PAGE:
IN THE PAST FEW DECADES, states, civil society, and the corporate world have been obliged to review and rethink the whole range of development issues. As the world stumbled from crisis to crisis, all development actors have sought out new paradigms and pathways to alleviate the said crises or to change the system altogether.
The traditional divisions of roles between the state and business - between public and private sectors - are being questioned. A few strategies are revisiting the advantages of state-driven development and bigger roles fore civil society. But the more aggressively pushed strategies call for the exact opposite: the further expansion of private sector roles in development as the most crucial component.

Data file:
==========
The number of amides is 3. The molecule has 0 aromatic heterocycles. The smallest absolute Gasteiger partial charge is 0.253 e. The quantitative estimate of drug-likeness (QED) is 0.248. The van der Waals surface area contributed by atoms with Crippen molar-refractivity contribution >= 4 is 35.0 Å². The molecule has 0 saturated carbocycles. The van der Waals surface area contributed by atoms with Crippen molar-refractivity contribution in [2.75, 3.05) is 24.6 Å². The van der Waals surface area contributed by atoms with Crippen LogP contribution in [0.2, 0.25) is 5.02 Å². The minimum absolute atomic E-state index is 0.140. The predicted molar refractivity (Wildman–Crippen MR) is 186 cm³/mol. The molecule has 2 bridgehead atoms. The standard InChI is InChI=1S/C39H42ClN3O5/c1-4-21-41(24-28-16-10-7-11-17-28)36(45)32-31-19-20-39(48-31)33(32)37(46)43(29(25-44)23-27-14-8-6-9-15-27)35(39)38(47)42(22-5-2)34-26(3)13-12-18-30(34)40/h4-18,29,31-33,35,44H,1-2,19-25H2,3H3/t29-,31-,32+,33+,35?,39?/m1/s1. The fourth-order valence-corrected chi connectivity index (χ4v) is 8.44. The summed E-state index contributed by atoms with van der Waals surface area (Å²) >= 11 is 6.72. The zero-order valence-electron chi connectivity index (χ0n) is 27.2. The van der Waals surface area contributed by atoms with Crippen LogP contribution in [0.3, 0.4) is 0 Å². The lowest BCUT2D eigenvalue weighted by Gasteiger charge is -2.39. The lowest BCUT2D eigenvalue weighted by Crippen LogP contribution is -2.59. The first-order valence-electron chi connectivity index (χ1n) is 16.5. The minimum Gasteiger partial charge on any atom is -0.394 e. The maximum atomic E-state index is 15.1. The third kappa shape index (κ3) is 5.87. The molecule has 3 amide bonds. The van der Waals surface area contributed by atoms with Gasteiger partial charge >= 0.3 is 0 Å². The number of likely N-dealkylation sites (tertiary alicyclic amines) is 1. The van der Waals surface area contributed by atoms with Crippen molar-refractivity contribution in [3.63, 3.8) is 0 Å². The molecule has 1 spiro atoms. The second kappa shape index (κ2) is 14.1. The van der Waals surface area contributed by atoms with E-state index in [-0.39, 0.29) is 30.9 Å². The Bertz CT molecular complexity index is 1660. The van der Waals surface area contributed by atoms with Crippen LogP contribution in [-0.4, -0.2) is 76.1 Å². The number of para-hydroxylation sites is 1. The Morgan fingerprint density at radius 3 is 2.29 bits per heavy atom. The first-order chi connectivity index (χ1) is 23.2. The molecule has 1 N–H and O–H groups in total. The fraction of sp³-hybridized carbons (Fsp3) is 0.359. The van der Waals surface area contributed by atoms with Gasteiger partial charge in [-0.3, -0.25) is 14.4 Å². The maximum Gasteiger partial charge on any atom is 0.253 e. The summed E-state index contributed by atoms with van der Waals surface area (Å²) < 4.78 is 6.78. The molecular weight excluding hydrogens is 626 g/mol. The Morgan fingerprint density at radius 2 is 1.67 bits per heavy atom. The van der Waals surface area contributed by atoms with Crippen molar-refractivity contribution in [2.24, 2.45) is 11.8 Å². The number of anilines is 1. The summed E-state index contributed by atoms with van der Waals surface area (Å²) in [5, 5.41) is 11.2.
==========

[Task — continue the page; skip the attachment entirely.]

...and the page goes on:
This trend towards broader private sector roles may be discerned in the current United Nations-led course on the post-2015 agenda, in the 2012 UNCSD summmit that pushed for the so-called "Green Economy" agenda, in the annual UNFCCC climate talks, and in other global governance bodies such as the World Trade Organization and the G-20. The same debate is continuing in the area of aid and development effectiveness.
As the world approaches the crucial year of 2015, the basic question remains to be clarified: What is the role of the private sector in development? This IBON primer offers to pursue the question and find some answers that are especially relevant for developing countries and their people's aspiration for full, sustainable, and equitable development.